FIGS. 10A and 10B are views for describing a method for grouping black pixels to form attached connected components; and

FIGS. 11A, 11B, 11C and 11D are a detailed flow diagram describing a method for extracting and identifying an text attached connected component according to the present invention.

DETAILED DESCRIPTION OF THE PREFERRED EMBODIMENT

FIG. 3 is a view showing the outward appearance of a representative embodiment of the invention. Shown in FIG. 3 is component system 310, which may be a Macintosh or an IBM PC or PC-compatible system having a windowing environment, such as Microsoft Windows. Provided with computer system 310 is display screen 312, such as a color monitor, keyboard 313 for entering user commands, and pointing device 314 such as a mouse for pointing to and for manipulating objects displayed on display screen 312.

Computer system 310 include a mass storage device such as computer disk 311 for storing data files which include document image files, in either compressed or uncompressed format, and for storing application program files which include a block selection application program embodying the present invention. Also stored in disk 311 are various hierarchical tree structure data corresponding to document pages which have been processed according to a block selection technique.

In practicing the present invention, a multi-page document may be input by scanner 316 which scans each page of the document and provides bit-mapped image data of those pages to computer system 310. The image data may also be input into computer system 310 from a variety of other sources, such as from a network through network interface 324 or from other sources such as the World Wide Web through facsimile/modem interface 326. Printer 318 is provided for outputting processed document images.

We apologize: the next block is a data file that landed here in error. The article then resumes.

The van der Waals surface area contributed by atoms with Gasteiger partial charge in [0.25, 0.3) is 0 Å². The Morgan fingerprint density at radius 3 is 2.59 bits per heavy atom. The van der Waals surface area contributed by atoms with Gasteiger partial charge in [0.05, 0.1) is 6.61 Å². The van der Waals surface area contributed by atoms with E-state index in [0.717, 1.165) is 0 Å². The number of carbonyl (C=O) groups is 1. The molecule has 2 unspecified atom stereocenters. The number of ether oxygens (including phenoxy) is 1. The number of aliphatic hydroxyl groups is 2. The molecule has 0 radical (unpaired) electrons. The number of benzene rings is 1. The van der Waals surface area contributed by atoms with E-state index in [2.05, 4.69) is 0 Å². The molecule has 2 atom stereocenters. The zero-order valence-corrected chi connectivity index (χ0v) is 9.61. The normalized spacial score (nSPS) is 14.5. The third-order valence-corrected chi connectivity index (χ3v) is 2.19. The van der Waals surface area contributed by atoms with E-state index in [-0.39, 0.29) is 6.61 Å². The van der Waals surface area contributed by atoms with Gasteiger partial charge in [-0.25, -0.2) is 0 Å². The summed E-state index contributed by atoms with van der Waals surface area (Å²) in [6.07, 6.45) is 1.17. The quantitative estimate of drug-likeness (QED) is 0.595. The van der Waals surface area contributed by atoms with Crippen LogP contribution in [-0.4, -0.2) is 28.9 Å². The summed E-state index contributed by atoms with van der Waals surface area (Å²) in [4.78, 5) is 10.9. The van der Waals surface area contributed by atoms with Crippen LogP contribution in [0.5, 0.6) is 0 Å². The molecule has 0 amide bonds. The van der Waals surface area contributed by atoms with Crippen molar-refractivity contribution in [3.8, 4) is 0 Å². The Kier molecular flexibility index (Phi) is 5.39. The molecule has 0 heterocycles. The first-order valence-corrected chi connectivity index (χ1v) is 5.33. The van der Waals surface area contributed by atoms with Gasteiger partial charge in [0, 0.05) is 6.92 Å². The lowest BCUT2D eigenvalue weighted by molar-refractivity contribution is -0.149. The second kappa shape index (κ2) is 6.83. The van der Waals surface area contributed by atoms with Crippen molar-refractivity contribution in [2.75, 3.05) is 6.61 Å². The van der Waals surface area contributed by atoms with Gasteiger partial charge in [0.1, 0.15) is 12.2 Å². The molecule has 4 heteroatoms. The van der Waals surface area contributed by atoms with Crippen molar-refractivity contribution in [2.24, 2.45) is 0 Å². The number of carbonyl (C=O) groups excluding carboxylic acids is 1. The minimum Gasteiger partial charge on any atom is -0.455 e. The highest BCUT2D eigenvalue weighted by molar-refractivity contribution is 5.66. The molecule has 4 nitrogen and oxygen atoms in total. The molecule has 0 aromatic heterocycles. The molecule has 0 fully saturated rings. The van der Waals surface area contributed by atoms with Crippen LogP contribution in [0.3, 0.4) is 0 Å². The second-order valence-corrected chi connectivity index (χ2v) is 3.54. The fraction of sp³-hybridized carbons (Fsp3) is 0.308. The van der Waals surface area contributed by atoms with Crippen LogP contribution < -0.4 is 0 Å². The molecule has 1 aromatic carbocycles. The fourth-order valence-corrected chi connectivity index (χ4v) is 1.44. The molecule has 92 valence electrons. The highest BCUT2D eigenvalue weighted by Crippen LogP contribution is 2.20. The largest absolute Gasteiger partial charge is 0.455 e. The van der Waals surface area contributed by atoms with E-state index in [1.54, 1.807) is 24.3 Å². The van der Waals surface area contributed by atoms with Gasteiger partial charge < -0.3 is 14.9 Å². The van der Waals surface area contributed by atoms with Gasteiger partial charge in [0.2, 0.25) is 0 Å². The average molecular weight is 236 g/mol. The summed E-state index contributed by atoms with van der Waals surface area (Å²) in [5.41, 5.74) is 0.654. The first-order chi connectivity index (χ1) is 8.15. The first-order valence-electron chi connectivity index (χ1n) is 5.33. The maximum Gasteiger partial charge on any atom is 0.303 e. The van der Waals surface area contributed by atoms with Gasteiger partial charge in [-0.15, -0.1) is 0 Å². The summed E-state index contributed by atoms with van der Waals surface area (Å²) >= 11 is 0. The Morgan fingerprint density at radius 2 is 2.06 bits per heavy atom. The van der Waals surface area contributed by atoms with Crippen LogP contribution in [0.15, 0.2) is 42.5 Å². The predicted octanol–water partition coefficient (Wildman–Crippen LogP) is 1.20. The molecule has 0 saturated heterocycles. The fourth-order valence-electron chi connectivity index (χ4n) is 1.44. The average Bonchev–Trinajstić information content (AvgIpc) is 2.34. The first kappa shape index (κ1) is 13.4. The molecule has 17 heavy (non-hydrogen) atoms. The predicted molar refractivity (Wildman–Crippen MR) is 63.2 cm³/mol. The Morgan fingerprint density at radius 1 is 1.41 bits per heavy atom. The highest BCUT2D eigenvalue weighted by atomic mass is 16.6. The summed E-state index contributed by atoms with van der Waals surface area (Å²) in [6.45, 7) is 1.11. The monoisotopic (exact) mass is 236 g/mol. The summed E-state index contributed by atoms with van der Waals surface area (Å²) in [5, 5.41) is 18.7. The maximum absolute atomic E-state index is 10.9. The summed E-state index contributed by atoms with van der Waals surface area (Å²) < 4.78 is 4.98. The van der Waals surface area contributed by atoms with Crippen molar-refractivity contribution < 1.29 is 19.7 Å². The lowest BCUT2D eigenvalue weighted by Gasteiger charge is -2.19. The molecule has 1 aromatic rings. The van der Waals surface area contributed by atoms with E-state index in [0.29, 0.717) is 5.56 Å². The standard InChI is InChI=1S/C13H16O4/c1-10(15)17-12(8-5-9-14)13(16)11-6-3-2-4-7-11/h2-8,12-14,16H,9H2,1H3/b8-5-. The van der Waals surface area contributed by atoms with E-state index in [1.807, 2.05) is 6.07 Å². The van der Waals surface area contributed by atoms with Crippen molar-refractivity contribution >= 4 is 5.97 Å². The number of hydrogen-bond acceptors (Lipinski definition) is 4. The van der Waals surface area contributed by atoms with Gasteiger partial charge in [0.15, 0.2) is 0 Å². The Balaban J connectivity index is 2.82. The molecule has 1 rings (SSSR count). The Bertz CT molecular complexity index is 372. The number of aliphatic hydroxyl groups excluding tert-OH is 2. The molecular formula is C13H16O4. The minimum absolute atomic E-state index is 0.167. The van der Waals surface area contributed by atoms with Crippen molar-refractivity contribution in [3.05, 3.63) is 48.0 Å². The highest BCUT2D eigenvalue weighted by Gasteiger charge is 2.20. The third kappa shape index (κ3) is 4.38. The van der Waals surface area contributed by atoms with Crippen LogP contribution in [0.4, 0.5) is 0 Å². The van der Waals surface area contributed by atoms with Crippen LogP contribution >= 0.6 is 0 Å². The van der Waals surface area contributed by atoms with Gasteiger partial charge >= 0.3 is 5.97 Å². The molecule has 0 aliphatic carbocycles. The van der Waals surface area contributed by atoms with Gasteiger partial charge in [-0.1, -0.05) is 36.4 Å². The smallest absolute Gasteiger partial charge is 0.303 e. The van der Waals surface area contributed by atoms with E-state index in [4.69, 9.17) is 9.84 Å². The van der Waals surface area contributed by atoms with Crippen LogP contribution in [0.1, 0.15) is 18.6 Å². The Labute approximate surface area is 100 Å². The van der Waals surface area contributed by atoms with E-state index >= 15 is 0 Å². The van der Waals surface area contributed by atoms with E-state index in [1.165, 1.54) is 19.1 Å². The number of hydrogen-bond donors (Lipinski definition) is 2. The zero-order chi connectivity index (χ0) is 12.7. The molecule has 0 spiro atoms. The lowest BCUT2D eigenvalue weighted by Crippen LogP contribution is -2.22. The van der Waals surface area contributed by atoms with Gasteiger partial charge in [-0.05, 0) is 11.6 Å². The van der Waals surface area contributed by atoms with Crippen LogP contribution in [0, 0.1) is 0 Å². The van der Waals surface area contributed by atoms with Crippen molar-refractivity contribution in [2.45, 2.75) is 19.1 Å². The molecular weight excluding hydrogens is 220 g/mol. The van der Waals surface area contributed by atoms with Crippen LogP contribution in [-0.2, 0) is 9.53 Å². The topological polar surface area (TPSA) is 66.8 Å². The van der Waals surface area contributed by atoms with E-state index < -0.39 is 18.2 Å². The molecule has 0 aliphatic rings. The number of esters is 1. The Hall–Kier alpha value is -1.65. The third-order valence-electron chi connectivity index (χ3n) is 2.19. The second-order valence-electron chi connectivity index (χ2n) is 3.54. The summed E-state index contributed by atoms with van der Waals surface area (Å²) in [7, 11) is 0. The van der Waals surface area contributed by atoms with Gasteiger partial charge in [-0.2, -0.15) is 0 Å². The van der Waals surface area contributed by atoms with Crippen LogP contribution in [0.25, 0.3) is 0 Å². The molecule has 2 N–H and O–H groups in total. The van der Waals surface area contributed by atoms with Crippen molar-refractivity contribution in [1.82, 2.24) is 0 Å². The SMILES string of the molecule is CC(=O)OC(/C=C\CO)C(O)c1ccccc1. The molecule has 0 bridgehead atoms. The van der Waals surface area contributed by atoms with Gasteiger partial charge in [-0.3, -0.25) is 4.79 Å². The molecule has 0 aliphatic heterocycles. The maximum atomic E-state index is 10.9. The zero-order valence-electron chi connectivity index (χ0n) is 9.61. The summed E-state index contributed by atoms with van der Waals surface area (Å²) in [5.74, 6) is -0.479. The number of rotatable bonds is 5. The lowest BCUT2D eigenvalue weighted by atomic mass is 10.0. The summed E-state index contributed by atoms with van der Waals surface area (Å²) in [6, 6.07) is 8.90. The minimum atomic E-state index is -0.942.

It should be understood that, although a programmable general purpose computer system is shown in FIG. 3, a dedicated, or stand-alone, computer or other type of data processing equipment can be used to practice the present invention.

FIG. 4 is a detailed block diagram showing the internal construction of computer system 310. As shown in FIG. 4, computer system 310 includes central processing unit (CPU) 420 which interfaces with computer bus 421. Also interfaced with computer bus 421 is scanner interface 422, printer interface 423, network interface 424, fax/modem interface 426, display interface 427, keyboard interface 428, mouse interface 429, main random access memory ("RAM") 430, and disk 311.

Main memory 430 interfaces with computer bus 421 so as to provide RAM storage to CPU 420 for executing stored process steps such as the process steps of a block selection technique according to the present invention. More specifically, CPU 420 loads process steps from disk 311 into main memory 430 and executes the stored process steps from main memory 430 in order to identify and extract text data which is attached to a table-cell frame in a document image.